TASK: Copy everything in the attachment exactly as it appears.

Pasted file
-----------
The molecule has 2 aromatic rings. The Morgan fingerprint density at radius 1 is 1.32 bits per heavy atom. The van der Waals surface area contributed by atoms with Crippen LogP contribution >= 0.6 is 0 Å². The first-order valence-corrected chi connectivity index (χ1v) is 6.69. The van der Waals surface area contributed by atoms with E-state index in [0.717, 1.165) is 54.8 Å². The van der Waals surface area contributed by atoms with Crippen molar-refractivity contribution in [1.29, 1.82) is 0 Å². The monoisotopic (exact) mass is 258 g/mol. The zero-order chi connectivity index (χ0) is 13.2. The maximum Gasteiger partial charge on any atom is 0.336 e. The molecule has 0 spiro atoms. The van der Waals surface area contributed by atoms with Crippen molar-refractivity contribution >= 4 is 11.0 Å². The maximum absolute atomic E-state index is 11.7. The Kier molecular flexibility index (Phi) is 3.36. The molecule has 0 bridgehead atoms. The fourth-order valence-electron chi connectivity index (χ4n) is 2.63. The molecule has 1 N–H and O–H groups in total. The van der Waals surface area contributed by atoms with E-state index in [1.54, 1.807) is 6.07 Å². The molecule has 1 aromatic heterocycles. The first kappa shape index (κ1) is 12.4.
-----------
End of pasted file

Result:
The molecule has 2 aromatic rings. The Morgan fingerprint density at radius 1 is 1.32 bits per heavy atom. The van der Waals surface area contributed by atoms with Crippen LogP contribution >= 0.6 is 0 Å². The first-order valence-corrected chi connectivity index (χ1v) is 6.69. The van der Waals surface area contributed by atoms with E-state index in [0.717, 1.165) is 54.8 Å². The van der Waals surface area contributed by atoms with Crippen molar-refractivity contribution in [1.29, 1.82) is 0 Å². The monoisotopic (exact) mass is 258 g/mol. The zero-order chi connectivity index (χ0) is 13.2. The maximum Gasteiger partial charge on any atom is 0.336 e. The molecule has 0 spiro atoms. The van der Waals surface area contributed by atoms with Crippen molar-refractivity contribution >= 4 is 11.0 Å². The maximum absolute atomic E-state index is 11.7. The Kier molecular flexibility index (Phi) is 3.36. The molecule has 0 bridgehead atoms. The fourth-order valence-electron chi connectivity index (χ4n) is 2.63. The molecule has 1 N–H and O–H groups in total. The van der Waals surface area contributed by atoms with E-state index in [1.54, 1.807) is 6.07 Å². The molecule has 1 aromatic heterocycles. The first kappa shape index (κ1) is 12.4.